Cabaret Company returns with the circus

Alexandra Didato

The Theatre Guild presented “Cabaret Company 4: A Circus of Homo Sapiens” in Daum Theatre Feb. 6-10 last week. 

The show, directed by Rosilyn Jentner, consisted of a group of dysfunctional circus members, who throughout different circus acts, portrayed themes of human life such as love, regret, companionship, murder, and courage. The group of actors, dancers and crew put together most of the play within the short time span of a few weeks. That alone I found impressive, but what was even more outstanding was the amount of chemistry the actors had with each other and how smoothly the production transitioned between acts. 

Altogether, there were 15 circus acts. The group of actors and dancers performed 15 well-renowned songs from different Broadway shows, movies, singers, etc. that all represented a theme of human life.

“I really enjoyed the performance; I was impressed with all the actors and how quickly they put everything together,” said attendee Rosheeda Bryant. “I really thought they did a good job and that everything came together well.”

In my opinion, the two actors who stood out the most were Alyssa Whiddon, the Love Interest, and Brittany Dolinar, the Emotional Wreck. Both of their voices were strong and carried a perfect combination of vibrato and emotion. Their acting skills, along with their singing voices, are what really made the show for me. I still get chills thinking of Dolinar’s emotional number when she sang “Now” from Dreaming Wide Awake; her body language, added with the emotion she sang with, completely shifted the atmosphere of the room to that of a darker and hopeless feel.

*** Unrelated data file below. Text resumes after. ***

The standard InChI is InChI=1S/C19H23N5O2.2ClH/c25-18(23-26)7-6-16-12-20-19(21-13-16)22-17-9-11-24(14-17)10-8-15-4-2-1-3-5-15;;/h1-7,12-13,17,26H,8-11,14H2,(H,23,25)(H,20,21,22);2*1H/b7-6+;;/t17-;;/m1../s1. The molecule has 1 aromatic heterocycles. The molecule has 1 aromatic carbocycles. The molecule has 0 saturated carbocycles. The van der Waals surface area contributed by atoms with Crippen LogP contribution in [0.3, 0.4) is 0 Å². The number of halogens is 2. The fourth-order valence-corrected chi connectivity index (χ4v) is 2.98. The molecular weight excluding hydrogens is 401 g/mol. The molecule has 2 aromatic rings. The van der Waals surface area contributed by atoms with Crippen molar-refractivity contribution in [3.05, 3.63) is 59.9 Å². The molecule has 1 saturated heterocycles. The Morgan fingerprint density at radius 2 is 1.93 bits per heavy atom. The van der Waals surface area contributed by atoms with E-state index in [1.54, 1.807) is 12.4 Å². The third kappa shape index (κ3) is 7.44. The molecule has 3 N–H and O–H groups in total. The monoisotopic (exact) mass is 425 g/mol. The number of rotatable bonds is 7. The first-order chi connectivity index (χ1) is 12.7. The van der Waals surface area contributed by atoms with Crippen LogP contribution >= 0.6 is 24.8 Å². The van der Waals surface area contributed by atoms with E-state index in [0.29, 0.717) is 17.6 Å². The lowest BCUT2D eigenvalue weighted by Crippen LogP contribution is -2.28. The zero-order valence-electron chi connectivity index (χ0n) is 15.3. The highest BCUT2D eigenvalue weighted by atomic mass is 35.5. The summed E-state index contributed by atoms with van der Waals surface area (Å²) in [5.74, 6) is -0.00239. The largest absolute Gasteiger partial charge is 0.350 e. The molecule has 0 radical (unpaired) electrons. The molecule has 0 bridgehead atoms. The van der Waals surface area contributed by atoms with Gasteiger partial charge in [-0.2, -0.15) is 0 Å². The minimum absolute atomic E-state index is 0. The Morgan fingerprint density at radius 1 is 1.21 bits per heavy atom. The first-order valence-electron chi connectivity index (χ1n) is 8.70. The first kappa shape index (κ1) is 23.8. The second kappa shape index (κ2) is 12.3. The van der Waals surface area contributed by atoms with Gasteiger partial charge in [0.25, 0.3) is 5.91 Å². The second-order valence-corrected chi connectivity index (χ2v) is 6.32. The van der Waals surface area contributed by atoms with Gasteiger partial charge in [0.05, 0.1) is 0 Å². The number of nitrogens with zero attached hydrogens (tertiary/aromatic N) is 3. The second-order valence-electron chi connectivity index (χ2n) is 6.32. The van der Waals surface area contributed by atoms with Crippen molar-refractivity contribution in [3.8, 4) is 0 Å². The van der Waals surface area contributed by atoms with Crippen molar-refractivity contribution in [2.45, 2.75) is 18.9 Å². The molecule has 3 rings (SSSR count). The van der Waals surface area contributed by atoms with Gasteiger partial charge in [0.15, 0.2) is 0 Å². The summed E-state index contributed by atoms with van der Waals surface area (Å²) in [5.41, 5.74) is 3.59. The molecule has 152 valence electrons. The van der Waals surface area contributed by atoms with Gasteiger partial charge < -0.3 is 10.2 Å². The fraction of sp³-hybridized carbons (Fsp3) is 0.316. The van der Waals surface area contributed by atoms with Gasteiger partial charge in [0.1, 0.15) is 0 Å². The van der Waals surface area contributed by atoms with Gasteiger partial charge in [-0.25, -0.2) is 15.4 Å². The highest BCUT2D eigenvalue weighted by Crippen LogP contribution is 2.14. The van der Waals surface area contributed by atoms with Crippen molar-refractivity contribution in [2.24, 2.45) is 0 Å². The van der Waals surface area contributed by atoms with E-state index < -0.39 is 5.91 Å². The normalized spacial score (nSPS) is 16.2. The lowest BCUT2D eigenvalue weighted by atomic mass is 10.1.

Julien Huntley, casted as Yellow + Blue, was another great addition to the group. His smooth and soulful rhythmic style really drew in the audience and made them forget that they were watching a play. The combination of his guitar and vocals really gave his singing numbers a genuine, raw feel of expressed emotion.

I must say, out of the dancers, I was most impressed with Kweku Bransah, who was the sole male mime and dancer. His incredible jumps, perfectly landed back-flips and poise made him stand out amongst the others. His timing on all of his moves and acting were spot-on and impressive to watch.

Personally, I found the mimes to be a bit overkill. However, that’s probably due to the fact that I very much enjoy my personal space, and they had no hesitance getting right up in the audience’s faces. 

Before the show began, the mimes would go into the audience and sit next to audience members, put their face right next to the audience member, and stare at them for an extended period of time. Despite the invasion of personal space, I thought the mimes did a great job of dancing as well as being facially expressive to portray emotion, feelings, and actions. In fact, they may very well have had the hardest roles, considering they had to dance and act only using facial expressions and body language since they couldn’t talk.

“I thought the mimes did a great job. I was impressed with how they were so facially expressive while also pulling off multiple dance moves,” said UA freshman Gabriel Nkemeh.

Overall, I was very impressed with the Theatre Guild’s performance and feel that their efforts should be recognized. I will undoubtedly be going to their next show in anticipation of what songs, acting and dance styles they’ll throw in to execute another great performance!

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